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This easy to use tool will generate a baseline from which you can build a summary of a culture for your work of fiction. I focused on the more commonly used or just generally important elements of a culture, the same ones often focused on in culture icebergs when explaining how to develop a fictional culture.
All pre-created elements below can be edited though, so it's easy to adjust everything on the fly. Additional rows can be added should you find you need them, and there's a section for additional notes at the bottom of the page. You can then print or save your work easily as well, both in your browser, on paper or as a PDF.
There are 10 sets of save buttons to save 10 different cultures or versions at a time. This is done locally in the browser, so you can close it, come back another time and still load your previous work assuming you didn't use incognito mode or cleared all your browser data. This also means using a different browser means 10 more save slots as they don't carry from one browser to another.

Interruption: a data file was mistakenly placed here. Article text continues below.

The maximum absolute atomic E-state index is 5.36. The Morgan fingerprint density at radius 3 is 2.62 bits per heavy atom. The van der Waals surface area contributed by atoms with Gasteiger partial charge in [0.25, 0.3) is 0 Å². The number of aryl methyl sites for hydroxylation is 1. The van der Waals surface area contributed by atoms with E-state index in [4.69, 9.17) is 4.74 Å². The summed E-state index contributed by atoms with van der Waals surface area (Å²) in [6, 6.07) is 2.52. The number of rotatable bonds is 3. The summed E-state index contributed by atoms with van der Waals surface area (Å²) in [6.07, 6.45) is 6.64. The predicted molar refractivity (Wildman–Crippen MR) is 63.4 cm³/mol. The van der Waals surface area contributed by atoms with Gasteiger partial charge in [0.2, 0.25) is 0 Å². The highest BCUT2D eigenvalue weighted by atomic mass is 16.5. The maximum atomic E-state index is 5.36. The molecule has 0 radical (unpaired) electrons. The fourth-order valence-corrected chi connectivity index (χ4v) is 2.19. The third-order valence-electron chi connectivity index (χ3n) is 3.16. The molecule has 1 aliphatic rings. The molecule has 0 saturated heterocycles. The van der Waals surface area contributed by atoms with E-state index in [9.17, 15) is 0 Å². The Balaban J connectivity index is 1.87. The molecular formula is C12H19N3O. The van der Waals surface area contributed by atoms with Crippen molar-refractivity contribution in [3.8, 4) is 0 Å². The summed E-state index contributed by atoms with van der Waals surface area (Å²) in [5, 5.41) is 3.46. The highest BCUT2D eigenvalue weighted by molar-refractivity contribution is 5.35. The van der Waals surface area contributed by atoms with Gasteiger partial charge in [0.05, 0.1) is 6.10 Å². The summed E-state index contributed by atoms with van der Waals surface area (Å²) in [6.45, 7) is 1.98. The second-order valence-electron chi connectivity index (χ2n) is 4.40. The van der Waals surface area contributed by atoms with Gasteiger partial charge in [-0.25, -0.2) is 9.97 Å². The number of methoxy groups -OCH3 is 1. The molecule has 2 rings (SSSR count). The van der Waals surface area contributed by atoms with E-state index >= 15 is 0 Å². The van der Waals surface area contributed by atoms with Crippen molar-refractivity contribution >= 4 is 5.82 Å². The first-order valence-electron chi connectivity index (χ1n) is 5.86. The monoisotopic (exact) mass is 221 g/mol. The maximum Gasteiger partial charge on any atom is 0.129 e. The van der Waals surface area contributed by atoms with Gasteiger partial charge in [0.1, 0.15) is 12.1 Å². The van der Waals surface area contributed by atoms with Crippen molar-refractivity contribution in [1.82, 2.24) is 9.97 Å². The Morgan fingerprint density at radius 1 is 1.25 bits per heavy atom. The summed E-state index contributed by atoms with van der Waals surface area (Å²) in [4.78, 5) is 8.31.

If you prefer a physical copy, simply using the printing option in your browser (Ctrl + P on PC, Cmd + P on Mac) will allow you to print all the information in the fields below without any of the site extras. It can be a bit finicky at times depending on the browser and device you're using though. While both portrait and landscape printing should work, on some devices only one or the other may work well enough.
Alternatively, you could always take a screenshot to keep an image locally on your computer and perhaps edit it further by adding a character image or similar elements. If you wish to do this, on both windows and mac you can take a screenshot of just part of the screen as follows:
- Windows: Open the snipping tool (comes with windows vista, 7, 8, and 10) and drag the crosshair across the the area you wish to capture, you can now save the image with the same tool. If you have an older version you'll have to press 'alt' and 'prt src', and then paste the image in paint or another program to edit out the rest of the screen.
- Mac: Press 'command' + 'shift' + '4' and then drag the crosshair across the area you wish to capture. Once you release the mouse button the image will automatically be saved to a folder, which is usually the desktop or default image folder.
- Mobile devices: It really depends on the brand and type of device, so you'll probably have to Google it for your specific device.